The tryptophan residues of aspartate transcarbamylase - American


Luc Fetler,1 Patrick Tauc,§ Guy Herve/ Moncef M. Ladjimi/ and Jean-Claude Brochon' 5. Laboratoire d'Enzymologie, Centre National de la Recherche ...
0 downloads 0 Views 2MB Size


12504

Biochemistry 1992,31, 12504-12513

The Tryptophan Residues of Aspartate Transcarbamylase: Site-Directed Mutagenesis and Time-Resolved Fluorescence Spectroscopy+ Luc Fetler,* Patrick Tauc,s Guy HervC,t Moncef M. Ladjimi,* and Jean-Claude Brochon’J Laboratoire d’Enzymologie, Centre National de la Recherche Scientifque, 91 198 Gif-Sur- Yvette, France, and Laboratoire pour I’Utilisation du Rayonnement Electromagnbique, CNRS-MEN- CEA, Centre Universitaire Paris-Sud, 91 405 Orsay Cedex, France Received June 25, 1992; Revised Manuscript Received September 11, 1992

ABSTRACT: Aspartate transcarbamylase (EC 2.1.3.2) contains two tryptophan residues in position 209 and 284 of the catalytic chains (c) and no such chromophore in the regulatory chains (r). Thus, as a dodecamer [( ~ ~ ) * ( the r ~ )native ~ ] enzyme molecule contains 12 tryptophan residues. The present study of the regulatory conformational changes in this enzyme is based on the fluorescence properties of these intrinsic probes. Site-directed mutagenesis was used in order to differentiate the respective contributions of the two tryptophans to the fluorescence properties of the enzyme and to identify the mobility of their environment in the course of the different regulatory processes. Each of these tryptophan residues gives two independent fluorescence decays, suggesting that the catalytic subunit exists in two slightly different conformational states. The binding of the substrate analog N-phosphonacetyl-L-aspartate promotes the same fluorescence signal whether or not the catalytic subunits are associated with the regulatory subunits, suggesting that the substrateinduced conformational change of the catalytic subunit is the essential trigger for the quaternary structure transition involved in cooperativity. The binding of the substrate analog affects mostly the environment of tryptophan 284, while the binding of the activator ATP affects mostly the environment of tryptophan 209, confirming that this activator acts through a mechanism different from that involved in homotropic coopera tivit y .

Escherichia coli aspartate transcarbamylase (ATCase)’ catalyzes the first reaction of the pyrimidine biosynthetic pathway, the carbamylation of the amino group of aspartate by carbamyl phosphate (Reichard & Hanshoff, 1956). This reaction proceeds through an ordered mechanism in which carbamyl phosphate binds first, followed by aspartate, with release of the products in the order carbamylaspartate then phosphate (Porter et al., 1969; Collins & Stark, 1969; Issaly et al., 1982; Hsuanyu & Wedler, 1987). The structure and properties of ATCase have been recently reviewed (Allewell, 1989; HervB, 1989; Kantrowitz & Lipscomb, 1990). Numerous studies showed the allosteric nature of this enzyme whose activity is feedback-inhibitedby CTP and UTP, theend products of the pyrimidine pathway (Gerhart & Pardee, 1962; Wild et al., 1989; Zhang & Kantrowitz, 1991),and stimulated by thepurinenucleotide ATP (Gerhard & Pardee, 1962; Thiry & HervB, 1978). Furthermore, ATCase exhibits homotropic cooperativity between the catalytic sites for the binding of the substrate aspartate (Gerhart & Pardee, 1962; Bethel1 et al., 1968). This cooperative behavior is explained by a transition of the enzyme from a conformation which has a low affinity for aspartate (T state) This work was supported by the Centre National de la Recherche Scientifique and by grants from the European Economic Community (BAP-0478-F) and NATO (0364/88). * To whom correspondence should be addressed. t CNRS. Centre Universitaire Paris-Sud. Abbreviations: ATCase, aspartate transcarbamylase; PALA, Nphosphonacetyl-L-aspartate; NATA, N-acetyl-L-tryptophanamide; MEM, maximum entropy method;ACO, anneau de collision d’Orsay; WT, wildtype aspartate transcarbamylase; W284F-ATCase, ATCase mutant in which tryptophan 284 has been replaced by a phenylalanine residue; W209F-ATCase, ATCase mutant in which tryptophan 209 has been replacedby a phenylalanine residue;cat.su,catalytic subunit;QY, quantum yield.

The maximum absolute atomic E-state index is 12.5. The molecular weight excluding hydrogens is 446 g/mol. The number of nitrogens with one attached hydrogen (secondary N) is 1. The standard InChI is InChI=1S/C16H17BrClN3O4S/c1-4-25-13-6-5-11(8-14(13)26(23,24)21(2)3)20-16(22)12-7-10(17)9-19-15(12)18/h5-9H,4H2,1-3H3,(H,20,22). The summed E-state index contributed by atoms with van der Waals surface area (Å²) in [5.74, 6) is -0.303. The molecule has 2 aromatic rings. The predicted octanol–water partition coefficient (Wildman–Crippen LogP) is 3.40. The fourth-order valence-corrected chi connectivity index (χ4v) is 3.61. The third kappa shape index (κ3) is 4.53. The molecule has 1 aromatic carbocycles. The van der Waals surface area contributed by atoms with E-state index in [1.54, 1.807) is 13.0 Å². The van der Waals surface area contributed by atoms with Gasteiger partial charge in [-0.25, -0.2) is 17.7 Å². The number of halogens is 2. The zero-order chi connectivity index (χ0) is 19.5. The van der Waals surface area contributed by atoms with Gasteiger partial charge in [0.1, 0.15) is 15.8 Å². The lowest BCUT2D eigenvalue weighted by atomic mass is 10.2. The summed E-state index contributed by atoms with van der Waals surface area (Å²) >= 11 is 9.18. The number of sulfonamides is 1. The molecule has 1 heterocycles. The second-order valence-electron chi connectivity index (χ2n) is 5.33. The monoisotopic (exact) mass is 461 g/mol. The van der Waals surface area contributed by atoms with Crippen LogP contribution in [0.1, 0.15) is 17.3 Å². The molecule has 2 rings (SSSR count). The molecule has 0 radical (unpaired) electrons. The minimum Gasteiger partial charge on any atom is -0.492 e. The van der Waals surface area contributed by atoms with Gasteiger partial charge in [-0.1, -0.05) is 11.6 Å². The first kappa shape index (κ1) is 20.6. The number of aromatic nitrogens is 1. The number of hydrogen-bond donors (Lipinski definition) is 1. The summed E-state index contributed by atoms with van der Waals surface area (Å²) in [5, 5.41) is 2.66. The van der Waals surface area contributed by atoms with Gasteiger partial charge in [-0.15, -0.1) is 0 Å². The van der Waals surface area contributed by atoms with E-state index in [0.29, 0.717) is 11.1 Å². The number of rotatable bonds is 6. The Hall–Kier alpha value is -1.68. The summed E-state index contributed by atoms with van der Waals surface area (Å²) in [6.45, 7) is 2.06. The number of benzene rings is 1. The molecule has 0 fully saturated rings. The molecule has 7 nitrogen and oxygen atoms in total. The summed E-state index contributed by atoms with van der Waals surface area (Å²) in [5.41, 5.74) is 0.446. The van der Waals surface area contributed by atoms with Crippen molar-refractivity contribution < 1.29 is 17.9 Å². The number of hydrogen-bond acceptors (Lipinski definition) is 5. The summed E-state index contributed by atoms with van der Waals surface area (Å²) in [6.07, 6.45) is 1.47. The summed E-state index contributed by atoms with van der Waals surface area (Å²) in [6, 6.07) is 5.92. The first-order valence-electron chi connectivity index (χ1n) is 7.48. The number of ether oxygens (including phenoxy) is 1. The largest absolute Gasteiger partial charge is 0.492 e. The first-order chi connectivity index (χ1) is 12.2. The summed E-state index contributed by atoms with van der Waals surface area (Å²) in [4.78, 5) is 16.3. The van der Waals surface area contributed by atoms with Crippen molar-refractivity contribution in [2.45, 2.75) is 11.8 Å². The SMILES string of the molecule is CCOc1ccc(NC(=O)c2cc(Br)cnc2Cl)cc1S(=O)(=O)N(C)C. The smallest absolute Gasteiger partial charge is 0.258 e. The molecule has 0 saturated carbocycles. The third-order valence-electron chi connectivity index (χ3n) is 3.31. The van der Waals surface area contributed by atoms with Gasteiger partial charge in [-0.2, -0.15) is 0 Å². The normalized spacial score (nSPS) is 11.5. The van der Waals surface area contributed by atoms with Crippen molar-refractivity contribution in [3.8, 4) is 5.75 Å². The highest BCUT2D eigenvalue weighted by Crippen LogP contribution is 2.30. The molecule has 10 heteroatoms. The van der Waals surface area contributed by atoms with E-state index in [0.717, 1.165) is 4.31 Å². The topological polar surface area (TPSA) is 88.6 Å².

to a conformation which has a high affinity for this substrate (Rstate) (Howlett & Schachman, 1977; Moody et al., 1979). The crystallographic structure of these two extreme conformations is known with a resolution of 2.5 8,(Honzatko et al., 1982; Ke et al., 1984; Krause et al., 1987). ATP and CTP affect the enzyme activity through mechanisms which are distinct from those involved in the homotropic cooperative interactions. The binding of these nucleotides to the regulatory sites promotes local conformational changes which are transmitted either to the catalytic sites (“primary-secondary effects mechanism”; Thiry & HervC, 1978; Tauc et al., 1982; HervBet al., 1985) or only to the interfaces between regulatory and catalytic subunits (“effector-modulatedtransition”; Xi et al., 1991). On the basis of the crystallographic structure of ATCase liganded with either ATP or CTP, it was recently proposed that the regulatory signals promoted by the binding of these two effectors involvealso an indirect effect transmitted through the interface of the regulatory chains (Stevens & Lipscomb, 1992). ATCase, which is composed of two trimeric catalytic subunits and three dimeric regulatory subunits, can be readily dissociated upon treatment by mercurials (Gerhart & Holoubek, 1967). The isolated catalytic subunits which carry the active sites (three per subunit) are fully active although they are devoid of regulatory properties and cooperativity for substrate binding. The regulatory subunits bear the binding sites for the effectors CTP and ATP (two per subunit) but do not exhibit any catalytic activity. A method currently used to monitor protein conformational changes is intrinsic fluorescence spectroscopy, based on the fact that tryptophan is highly fluorescent compared to the other aromatic amino acids and that its fluorescence is very sensitive to a wide variety of environmentalconditions (Creed, 1984). ATCase contains only two tryptophan residues per catalyticchain, in position 209 and 284, whereas the regulatory